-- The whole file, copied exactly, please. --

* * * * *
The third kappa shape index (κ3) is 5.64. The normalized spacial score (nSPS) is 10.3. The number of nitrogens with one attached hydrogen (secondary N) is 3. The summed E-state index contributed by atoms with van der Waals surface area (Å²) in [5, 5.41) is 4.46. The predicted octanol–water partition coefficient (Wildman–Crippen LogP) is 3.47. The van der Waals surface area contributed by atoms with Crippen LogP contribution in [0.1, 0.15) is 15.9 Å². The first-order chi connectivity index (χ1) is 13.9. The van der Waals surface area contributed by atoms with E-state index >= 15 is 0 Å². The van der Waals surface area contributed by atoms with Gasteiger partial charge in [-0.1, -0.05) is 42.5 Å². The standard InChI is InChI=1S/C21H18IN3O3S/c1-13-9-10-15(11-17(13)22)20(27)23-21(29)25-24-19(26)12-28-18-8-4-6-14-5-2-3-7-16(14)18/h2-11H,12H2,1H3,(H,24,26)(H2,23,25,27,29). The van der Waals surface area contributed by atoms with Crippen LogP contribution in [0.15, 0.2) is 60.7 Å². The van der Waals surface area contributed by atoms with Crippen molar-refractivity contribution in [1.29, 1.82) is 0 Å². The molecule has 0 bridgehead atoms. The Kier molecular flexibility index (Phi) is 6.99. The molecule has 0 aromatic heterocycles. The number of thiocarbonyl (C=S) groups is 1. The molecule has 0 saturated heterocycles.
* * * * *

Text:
The third kappa shape index (κ3) is 5.64. The normalized spacial score (nSPS) is 10.3. The number of nitrogens with one attached hydrogen (secondary N) is 3. The summed E-state index contributed by atoms with van der Waals surface area (Å²) in [5, 5.41) is 4.46. The predicted octanol–water partition coefficient (Wildman–Crippen LogP) is 3.47. The van der Waals surface area contributed by atoms with Crippen LogP contribution in [0.1, 0.15) is 15.9 Å². The first-order chi connectivity index (χ1) is 13.9. The van der Waals surface area contributed by atoms with E-state index >= 15 is 0 Å². The van der Waals surface area contributed by atoms with Gasteiger partial charge in [-0.1, -0.05) is 42.5 Å². The standard InChI is InChI=1S/C21H18IN3O3S/c1-13-9-10-15(11-17(13)22)20(27)23-21(29)25-24-19(26)12-28-18-8-4-6-14-5-2-3-7-16(14)18/h2-11H,12H2,1H3,(H,24,26)(H2,23,25,27,29). The van der Waals surface area contributed by atoms with Crippen LogP contribution in [0.15, 0.2) is 60.7 Å². The van der Waals surface area contributed by atoms with Crippen molar-refractivity contribution in [1.29, 1.82) is 0 Å². The molecule has 0 bridgehead atoms. The Kier molecular flexibility index (Phi) is 6.99. The molecule has 0 aromatic heterocycles. The number of thiocarbonyl (C=S) groups is 1. The molecule has 0 saturated heterocycles.